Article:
Monthly Archives: March 2017

Steven Matz Needs Nerve Repair Surgery

Ever since Steven Matz emerged as a core member of the Mets’ stalwart starting rotation in his 2015 rookie season, his path in the major leagues has been repeatedly derailed by injuries.

Matz and his team have received more disheartening news about his troublesome left elbow, as he was found to have irritation of the ulnar nerve in his left elbow after undergoing a magnetic resonance imaging exam and a CT scan. The Mets said he would have surgery to reposition the nerve. He is not expected to return this season.

It was yet another blow for the Mets’ rotation, which began this season with high expectations before being decimated by injuries.

Matz was originally scheduled to start against the Arizona Diamondbacks on Tuesday, but Mets Manager Terry Collins said Tommy Milone would make the start instead.

Matz missed the first two months of this season with left elbow inflammation. Upon returning, he posted a 2-1 record with a 2.12 earned run average in his first five starts. But then came a sharp drop-off in his performance, and Matz is now 2-7 with a 6.08 E.R.A.

In May 2010, Matz had Tommy John surgery to repair a tear of his left ulnar collateral ligament. Last October, Matz had surgery to remove bone spurs from his left elbow, ending his season.

Roger Goodell Said to Be in Line for New Five-Year N.F.L. Contract

Commissioner Roger Goodell may get a lot of criticism for the way he has handled issues related to domestic violence, player celebrations and the investigation into so-called Deflategate, but by and large, the N.F.L.’s 32 team owners think he is doing a great job.

As soon as this week, the league is likely to announce that the owners have extended Goodell’s contract for another five years, through 2024, according to people with knowledge of the contract.

The N.F.L.’s annual revenue has nearly tripled, to about $14 billion, since he took over as commissioner in 2006, and the average value of franchises has more than doubled, to $2.3 billion, according to Forbes.

Although television ratings dipped last season, N.F.L. games remain the most popular shows on television. The Atlanta Falcons, the Minnesota Vikings and other teams have also moved into new stadiums that produce more revenue.

“The level of compensation is, to a large degree, about the business health of the league and the increase in value of the franchises,” said Marc Ganis, a consultant to several N.F.L. teams. “The three biggest assignments for the commissioner are collective bargaining and matters related to the players; increasing fans’ interest; and keeping the business healthy.”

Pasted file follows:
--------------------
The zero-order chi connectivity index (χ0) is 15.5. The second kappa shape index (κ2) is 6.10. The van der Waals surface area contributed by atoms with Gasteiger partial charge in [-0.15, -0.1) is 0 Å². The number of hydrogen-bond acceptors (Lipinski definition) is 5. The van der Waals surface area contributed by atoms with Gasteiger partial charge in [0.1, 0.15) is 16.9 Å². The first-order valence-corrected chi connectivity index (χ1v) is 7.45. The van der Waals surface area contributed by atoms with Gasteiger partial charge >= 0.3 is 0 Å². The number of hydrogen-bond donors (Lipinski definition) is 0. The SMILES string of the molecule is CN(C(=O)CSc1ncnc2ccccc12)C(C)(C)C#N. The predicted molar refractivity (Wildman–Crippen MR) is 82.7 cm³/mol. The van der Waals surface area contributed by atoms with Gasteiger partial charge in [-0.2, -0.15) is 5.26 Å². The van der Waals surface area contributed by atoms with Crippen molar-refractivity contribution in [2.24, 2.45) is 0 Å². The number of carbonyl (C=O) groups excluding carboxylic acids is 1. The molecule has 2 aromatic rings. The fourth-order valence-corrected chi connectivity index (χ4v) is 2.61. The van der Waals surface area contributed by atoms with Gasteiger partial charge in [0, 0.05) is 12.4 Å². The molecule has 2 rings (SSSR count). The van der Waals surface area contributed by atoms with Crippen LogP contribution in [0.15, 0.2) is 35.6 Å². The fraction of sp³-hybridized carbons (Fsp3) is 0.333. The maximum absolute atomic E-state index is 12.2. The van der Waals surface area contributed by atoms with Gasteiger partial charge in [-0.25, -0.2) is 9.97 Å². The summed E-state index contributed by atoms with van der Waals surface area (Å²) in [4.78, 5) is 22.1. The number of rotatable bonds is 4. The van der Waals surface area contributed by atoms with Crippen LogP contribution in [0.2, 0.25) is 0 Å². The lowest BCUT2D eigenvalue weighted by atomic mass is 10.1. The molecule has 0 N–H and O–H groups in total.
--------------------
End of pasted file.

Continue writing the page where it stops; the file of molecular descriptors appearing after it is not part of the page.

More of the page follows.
The extension, first reported by Sports Business Journal, reflects the owners’ satisfaction with Goodell’s stewardship over the business of the league.

Goodell’s compensation came into focus after the previous collective bargaining agreement was signed in 2011. The following year, the commissioner was paid $44.2 million in total compensation. That figure, released as part of the league’s annual tax filing with the Internal Revenue Service, included a $9.1 million bonus that he deferred during the recession. Even so, Goodell’s compensation was on par with that of some of the best-paid executives in the country.

Typically, Goodell has been paid a salary of about $4 million, with the rest of his compensation coming as bonuses and other benefits. Goodell’s bonus is calculated in part on new business deals he brought to the league the previous year.

Victoria Azarenka Pulls Out of U.S. Open Over Custody Dispute

Victoria Azarenka, a two-time finalist at the United States Open, withdrew from this year’s tournament Monday because of a custody dispute over her infant son, Leo.

“I am sadly unable to compete in this year’s U.S. Open due to my ongoing family situation that I am working through,” Azarenka said in a statement issued by the tournament. “While I will dearly miss being in New York and playing in one of my favorite tournaments where I have enjoyed some of the best moments in my career, I am already looking forward to being back next year.”

Azarenka, runner-up to Serena Williams in the 2012 and 2013 Opens, missed last year’s tournament because of her pregnancy. She gave birth to her son in December and returned to the tour in June, at a grass-court tournament in Mallorca. After losing in the second round there, she showed improvement at Wimbledon two weeks later, reaching the fourth round before losing to second-seeded Simona Halep.